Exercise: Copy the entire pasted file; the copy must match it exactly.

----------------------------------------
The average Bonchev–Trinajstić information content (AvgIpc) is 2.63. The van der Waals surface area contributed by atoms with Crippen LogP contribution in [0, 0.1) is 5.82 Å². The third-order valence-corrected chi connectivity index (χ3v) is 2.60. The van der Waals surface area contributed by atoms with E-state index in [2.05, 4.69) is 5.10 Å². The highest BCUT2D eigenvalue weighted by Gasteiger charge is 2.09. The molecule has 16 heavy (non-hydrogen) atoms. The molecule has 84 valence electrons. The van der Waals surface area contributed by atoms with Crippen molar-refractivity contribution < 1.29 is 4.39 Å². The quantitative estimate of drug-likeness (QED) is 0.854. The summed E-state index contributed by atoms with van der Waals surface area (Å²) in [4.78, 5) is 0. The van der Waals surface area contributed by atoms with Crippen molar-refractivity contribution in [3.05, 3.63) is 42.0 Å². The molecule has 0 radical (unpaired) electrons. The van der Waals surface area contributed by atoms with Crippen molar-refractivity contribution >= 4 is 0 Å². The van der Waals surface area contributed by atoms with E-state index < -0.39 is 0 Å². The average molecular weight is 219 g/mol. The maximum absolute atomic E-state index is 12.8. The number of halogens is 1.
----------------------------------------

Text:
The average Bonchev–Trinajstić information content (AvgIpc) is 2.63. The van der Waals surface area contributed by atoms with Crippen LogP contribution in [0, 0.1) is 5.82 Å². The third-order valence-corrected chi connectivity index (χ3v) is 2.60. The van der Waals surface area contributed by atoms with E-state index in [2.05, 4.69) is 5.10 Å². The highest BCUT2D eigenvalue weighted by Gasteiger charge is 2.09. The molecule has 16 heavy (non-hydrogen) atoms. The molecule has 84 valence electrons. The van der Waals surface area contributed by atoms with Crippen molar-refractivity contribution < 1.29 is 4.39 Å². The quantitative estimate of drug-likeness (QED) is 0.854. The summed E-state index contributed by atoms with van der Waals surface area (Å²) in [4.78, 5) is 0. The van der Waals surface area contributed by atoms with Crippen molar-refractivity contribution in [3.05, 3.63) is 42.0 Å². The molecule has 0 radical (unpaired) electrons. The van der Waals surface area contributed by atoms with Crippen molar-refractivity contribution >= 4 is 0 Å². The van der Waals surface area contributed by atoms with E-state index < -0.39 is 0 Å². The average molecular weight is 219 g/mol. The maximum absolute atomic E-state index is 12.8. The number of halogens is 1.